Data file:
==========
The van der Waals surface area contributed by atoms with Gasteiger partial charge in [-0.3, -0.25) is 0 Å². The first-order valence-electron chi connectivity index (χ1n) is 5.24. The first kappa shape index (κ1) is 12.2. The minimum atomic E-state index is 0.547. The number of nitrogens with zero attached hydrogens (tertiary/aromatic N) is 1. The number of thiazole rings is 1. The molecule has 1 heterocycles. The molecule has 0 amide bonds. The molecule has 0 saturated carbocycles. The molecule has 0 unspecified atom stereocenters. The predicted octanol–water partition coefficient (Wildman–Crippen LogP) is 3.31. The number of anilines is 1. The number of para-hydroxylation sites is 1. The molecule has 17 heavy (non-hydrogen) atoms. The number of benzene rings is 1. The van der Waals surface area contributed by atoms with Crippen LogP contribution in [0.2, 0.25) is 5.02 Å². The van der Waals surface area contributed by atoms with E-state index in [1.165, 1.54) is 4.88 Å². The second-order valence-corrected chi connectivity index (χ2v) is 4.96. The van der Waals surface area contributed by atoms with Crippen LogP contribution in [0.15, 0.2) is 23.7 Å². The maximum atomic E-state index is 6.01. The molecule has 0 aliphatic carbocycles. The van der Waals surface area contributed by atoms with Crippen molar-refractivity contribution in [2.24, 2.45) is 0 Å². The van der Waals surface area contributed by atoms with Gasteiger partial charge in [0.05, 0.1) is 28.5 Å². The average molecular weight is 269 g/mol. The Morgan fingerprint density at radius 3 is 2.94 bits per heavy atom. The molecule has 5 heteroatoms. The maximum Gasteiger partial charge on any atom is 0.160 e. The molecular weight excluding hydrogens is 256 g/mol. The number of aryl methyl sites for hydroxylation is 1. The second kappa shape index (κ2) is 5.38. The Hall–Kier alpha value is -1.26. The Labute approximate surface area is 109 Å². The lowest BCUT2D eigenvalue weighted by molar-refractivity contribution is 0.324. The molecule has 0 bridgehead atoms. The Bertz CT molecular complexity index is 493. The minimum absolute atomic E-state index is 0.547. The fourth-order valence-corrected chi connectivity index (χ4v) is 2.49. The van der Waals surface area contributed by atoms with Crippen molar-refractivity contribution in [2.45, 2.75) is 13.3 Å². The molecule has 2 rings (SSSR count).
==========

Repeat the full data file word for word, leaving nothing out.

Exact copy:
The van der Waals surface area contributed by atoms with Gasteiger partial charge in [-0.3, -0.25) is 0 Å². The first-order valence-electron chi connectivity index (χ1n) is 5.24. The first kappa shape index (κ1) is 12.2. The minimum atomic E-state index is 0.547. The number of nitrogens with zero attached hydrogens (tertiary/aromatic N) is 1. The number of thiazole rings is 1. The molecule has 1 heterocycles. The molecule has 0 amide bonds. The molecule has 0 saturated carbocycles. The molecule has 0 unspecified atom stereocenters. The predicted octanol–water partition coefficient (Wildman–Crippen LogP) is 3.31. The number of anilines is 1. The number of para-hydroxylation sites is 1. The molecule has 17 heavy (non-hydrogen) atoms. The number of benzene rings is 1. The van der Waals surface area contributed by atoms with Crippen LogP contribution in [0.2, 0.25) is 5.02 Å². The van der Waals surface area contributed by atoms with E-state index in [1.165, 1.54) is 4.88 Å². The second-order valence-corrected chi connectivity index (χ2v) is 4.96. The van der Waals surface area contributed by atoms with Crippen LogP contribution in [0.15, 0.2) is 23.7 Å². The maximum atomic E-state index is 6.01. The molecule has 0 aliphatic carbocycles. The van der Waals surface area contributed by atoms with Crippen molar-refractivity contribution in [2.24, 2.45) is 0 Å². The van der Waals surface area contributed by atoms with Gasteiger partial charge in [0.05, 0.1) is 28.5 Å². The average molecular weight is 269 g/mol. The Morgan fingerprint density at radius 3 is 2.94 bits per heavy atom. The molecule has 5 heteroatoms. The maximum Gasteiger partial charge on any atom is 0.160 e. The molecular weight excluding hydrogens is 256 g/mol. The number of aryl methyl sites for hydroxylation is 1. The second kappa shape index (κ2) is 5.38. The Hall–Kier alpha value is -1.26. The Labute approximate surface area is 109 Å². The lowest BCUT2D eigenvalue weighted by molar-refractivity contribution is 0.324. The molecule has 0 bridgehead atoms. The Bertz CT molecular complexity index is 493. The minimum absolute atomic E-state index is 0.547. The fourth-order valence-corrected chi connectivity index (χ4v) is 2.49. The van der Waals surface area contributed by atoms with Crippen molar-refractivity contribution in [2.45, 2.75) is 13.3 Å². The molecule has 2 rings (SSSR count).